Recommended Reading: “Nudists” by David James Poissant.
American readers can now get their hands on the latest from Martin Amis, Lionel Asbo: State of England. Also out this week: The Devil in Silver by Victor LaValle, Paul Auster’s memoir Winter Journal, Dan Fesperman’s spy novel The Double Game, and a pair of debuts, Hanna Pylväinen’s We Sinners and Amanda Coplin’s The Orchardist.
Heading to London in the near future? Stop by the British Library’s new Terror and Wonder, which bills itself as the UK’s biggest Gothic exhibition in history. To whet your appetite, you can read this Guardian piece by Neil Gaiman, in which the Sandman author names Mary Shelley’s Frankenstein the apex of Gothic fiction. Related: our own Hannah Gersen on Frankenstein and the “Year Without a Summer.”
Swarm and Spark, a new column at The Millions, invites you to write with your questions about publishing, the literary life, or writing. The column is written by two anonymous figures: a NYC editor with years in the industry and an MFA professor at a long-established program. Ask anything that has plagued, confounded, pleased or troubled you about your life in and around literature and you may be answered, always with respect: your question will be treated as anonymous as well. Send your true confessions, complaints and queries to [email protected].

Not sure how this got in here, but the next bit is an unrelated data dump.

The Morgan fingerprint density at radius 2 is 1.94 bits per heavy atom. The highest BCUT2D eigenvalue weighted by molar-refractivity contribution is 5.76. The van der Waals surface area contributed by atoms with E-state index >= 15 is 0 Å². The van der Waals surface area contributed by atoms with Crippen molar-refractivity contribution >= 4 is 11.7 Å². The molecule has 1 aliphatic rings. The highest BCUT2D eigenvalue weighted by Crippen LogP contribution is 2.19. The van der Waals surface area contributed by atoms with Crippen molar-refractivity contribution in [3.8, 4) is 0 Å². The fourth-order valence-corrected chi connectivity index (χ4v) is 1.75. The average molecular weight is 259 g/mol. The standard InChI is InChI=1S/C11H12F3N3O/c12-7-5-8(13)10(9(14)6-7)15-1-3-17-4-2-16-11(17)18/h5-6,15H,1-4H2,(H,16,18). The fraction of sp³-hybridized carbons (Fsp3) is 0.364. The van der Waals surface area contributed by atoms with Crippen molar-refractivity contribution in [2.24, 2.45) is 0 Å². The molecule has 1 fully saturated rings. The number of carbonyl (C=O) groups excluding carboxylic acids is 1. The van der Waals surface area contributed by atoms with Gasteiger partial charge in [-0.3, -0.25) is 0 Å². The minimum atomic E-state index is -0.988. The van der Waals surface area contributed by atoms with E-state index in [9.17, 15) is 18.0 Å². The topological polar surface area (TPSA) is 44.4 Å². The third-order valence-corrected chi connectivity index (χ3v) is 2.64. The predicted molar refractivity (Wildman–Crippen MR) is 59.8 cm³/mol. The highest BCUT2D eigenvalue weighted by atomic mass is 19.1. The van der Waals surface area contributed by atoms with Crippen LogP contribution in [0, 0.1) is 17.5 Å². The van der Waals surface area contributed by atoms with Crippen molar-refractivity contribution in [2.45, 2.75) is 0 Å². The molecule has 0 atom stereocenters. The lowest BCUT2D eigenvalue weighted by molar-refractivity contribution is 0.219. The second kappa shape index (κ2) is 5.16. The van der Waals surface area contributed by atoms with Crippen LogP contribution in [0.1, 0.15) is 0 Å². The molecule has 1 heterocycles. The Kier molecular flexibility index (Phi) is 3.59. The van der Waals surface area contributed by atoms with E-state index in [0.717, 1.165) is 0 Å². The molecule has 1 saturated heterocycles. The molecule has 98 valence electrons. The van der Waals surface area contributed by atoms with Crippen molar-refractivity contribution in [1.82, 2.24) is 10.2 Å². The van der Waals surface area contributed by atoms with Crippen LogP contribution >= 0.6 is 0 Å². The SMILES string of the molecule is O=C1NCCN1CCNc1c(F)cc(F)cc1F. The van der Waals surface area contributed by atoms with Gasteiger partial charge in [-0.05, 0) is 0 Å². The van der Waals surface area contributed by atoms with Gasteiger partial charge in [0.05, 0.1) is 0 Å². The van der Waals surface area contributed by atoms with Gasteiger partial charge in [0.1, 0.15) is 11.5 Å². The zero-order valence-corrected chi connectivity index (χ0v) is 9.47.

Cage the Elephant is considered one of the best young indie rock acts today, but the band got its start in the burgeoning music scene in Bowling Green, Kentucky. Sometime Millions contributor Craig Fehrman wrote a Kindle Single on Cage the Elephant and its influential hometown, Home Grown: Cage the Elephant and the Making of a Modern Music Scene. You can read his past Millions essays on the history of literary Time covers, Lewis Hyde’s understanding of intellectual property, and an ethnography of readers at Borders.
Forgive us for being slow on the uptake, Colorado residents, but this is the first I’m hearing of Aspen Public Radio’s First Draft radio show, which features interviews with numerous authors of wide acclaim. A casual glance at the show’s online archives, for instance, turns up the likes of Paul Harding, Kevin Barry, Laura van den Berg, Edwidge Danticat, and Ben Fountain. (h/t Edan Lepucki)